Virginia police recruits will be required to take anti-discrimination training as part of a program to guard against racial profiling. The state also will provide training for current police officers and sheriff’s deputies. Traffic tickets will include a phone number for drivers to complain about an officer’s behavior.
The Washington Post says the changes result from nearly a year’s work by a panel of community leaders, law enforcement officials, and lawmakers. The Advisory Panel on Biased-Based Policing developed training standards and a model policy against biased policing for Virginia’s 300 law enforcement agencies. “We’ve approached such a sensitive area on a forward-thinking basis instead of a reactive basis,” said Rob Colorina of the Virginia-based Asian Business Alliance, a national organization. “It shows accountability, and it shows that the government cares.”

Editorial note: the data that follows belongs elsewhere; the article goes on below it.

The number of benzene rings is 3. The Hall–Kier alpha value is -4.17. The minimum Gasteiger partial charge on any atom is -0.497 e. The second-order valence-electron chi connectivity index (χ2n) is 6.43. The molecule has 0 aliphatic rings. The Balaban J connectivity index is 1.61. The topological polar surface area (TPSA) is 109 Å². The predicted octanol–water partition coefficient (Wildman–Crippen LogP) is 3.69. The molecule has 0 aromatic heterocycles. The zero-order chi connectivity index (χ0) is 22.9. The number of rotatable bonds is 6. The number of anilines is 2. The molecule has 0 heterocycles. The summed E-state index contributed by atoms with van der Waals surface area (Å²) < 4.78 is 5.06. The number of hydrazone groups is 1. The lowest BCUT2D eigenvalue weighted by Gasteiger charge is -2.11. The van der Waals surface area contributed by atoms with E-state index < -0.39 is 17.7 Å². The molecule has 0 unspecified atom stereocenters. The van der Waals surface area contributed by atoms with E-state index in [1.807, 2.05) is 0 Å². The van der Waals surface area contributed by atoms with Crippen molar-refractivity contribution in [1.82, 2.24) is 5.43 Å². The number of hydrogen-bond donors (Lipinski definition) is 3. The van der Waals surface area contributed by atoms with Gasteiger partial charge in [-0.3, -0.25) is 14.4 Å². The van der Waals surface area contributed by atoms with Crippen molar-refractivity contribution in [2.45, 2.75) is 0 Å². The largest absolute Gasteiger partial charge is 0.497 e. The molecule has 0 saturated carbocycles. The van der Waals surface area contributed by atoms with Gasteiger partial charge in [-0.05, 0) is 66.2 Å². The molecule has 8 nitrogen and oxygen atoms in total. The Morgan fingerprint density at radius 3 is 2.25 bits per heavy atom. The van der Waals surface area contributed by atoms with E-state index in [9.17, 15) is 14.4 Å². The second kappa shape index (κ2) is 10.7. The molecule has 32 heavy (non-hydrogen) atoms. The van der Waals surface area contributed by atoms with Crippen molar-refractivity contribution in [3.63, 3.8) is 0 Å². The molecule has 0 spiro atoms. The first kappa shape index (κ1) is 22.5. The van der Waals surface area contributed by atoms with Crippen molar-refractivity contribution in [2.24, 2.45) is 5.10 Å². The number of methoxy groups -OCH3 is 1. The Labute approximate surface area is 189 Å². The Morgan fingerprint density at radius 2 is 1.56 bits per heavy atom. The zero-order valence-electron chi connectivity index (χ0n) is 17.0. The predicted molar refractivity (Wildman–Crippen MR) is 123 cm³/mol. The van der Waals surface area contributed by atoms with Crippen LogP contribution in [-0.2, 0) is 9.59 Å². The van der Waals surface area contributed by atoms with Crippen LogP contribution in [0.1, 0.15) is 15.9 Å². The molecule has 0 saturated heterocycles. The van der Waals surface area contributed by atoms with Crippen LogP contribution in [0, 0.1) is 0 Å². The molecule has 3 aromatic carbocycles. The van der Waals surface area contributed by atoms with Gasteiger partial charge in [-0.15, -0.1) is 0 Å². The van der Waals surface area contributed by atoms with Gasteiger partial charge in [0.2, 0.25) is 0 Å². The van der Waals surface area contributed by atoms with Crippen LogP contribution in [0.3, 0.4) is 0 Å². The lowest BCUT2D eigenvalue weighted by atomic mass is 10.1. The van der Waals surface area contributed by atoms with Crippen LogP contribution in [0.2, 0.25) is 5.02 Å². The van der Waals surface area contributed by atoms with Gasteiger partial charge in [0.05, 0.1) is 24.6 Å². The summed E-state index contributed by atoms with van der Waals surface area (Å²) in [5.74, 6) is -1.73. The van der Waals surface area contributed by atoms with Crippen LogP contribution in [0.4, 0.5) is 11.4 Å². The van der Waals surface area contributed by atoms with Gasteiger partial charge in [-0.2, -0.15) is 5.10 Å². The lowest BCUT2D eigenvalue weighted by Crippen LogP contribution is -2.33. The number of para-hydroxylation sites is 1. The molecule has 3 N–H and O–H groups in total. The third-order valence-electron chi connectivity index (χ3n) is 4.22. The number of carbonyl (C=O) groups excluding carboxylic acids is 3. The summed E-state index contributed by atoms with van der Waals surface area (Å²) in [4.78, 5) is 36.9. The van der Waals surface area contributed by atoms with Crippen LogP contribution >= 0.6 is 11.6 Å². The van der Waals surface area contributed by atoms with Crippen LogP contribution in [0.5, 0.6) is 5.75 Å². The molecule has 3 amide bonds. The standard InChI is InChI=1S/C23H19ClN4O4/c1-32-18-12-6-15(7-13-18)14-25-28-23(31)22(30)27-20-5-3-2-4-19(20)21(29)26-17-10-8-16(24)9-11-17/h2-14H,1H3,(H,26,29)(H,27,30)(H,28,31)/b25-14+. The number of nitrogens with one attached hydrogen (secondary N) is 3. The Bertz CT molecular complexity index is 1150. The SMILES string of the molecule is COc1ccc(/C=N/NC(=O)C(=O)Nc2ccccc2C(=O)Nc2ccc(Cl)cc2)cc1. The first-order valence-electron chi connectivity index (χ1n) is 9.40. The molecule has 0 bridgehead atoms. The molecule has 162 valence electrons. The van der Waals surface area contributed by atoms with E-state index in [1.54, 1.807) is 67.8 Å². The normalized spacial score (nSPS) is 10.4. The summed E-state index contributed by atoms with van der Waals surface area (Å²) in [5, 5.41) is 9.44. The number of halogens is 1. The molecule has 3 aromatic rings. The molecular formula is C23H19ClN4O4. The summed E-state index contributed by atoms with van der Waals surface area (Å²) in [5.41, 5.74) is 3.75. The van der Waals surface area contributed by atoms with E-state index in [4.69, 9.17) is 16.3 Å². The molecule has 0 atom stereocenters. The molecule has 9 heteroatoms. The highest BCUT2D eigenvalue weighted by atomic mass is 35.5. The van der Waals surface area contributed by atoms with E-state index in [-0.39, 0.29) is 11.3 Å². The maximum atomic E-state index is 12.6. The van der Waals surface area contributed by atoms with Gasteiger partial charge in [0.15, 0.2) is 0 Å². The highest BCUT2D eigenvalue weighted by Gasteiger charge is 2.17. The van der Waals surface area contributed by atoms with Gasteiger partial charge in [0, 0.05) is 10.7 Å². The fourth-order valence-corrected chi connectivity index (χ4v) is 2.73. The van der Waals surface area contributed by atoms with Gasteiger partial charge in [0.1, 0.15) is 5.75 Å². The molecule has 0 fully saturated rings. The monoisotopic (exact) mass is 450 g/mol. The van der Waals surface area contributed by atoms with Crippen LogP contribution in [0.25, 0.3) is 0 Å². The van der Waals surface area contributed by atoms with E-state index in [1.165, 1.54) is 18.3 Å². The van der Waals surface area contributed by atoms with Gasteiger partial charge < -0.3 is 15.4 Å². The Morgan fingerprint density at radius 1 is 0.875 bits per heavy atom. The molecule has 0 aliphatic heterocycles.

The state Department of Criminal Justice Services is developing pocket cards in 15 languages that officers can hand out to drivers who don’t speak English. The cards will explain that the officer will ask for the driver’s license and registration and will describe the other basics of a traffic stop. The state is compiling a list of interpreters available to officers.
Gov. Mark Warner said that “while racial profiling does not appear to be a pervasive or malicious problem in Virginia, there is a consensus in our law enforcement community, which I share, that we ought to provide departments and officers with the tools they need to assure that they always act fairly and without bias.”
Leonard Cooke, director of Virginia’s Department of Criminal Justice Services, said Virginia is the only state to mandate statewide anti-bias training for law enforcement officers. “I think you have to start someplace, and for us to put formalized training in place that will be incorporated across the state is a good start,” Cooke said. “We can grow and build from this.”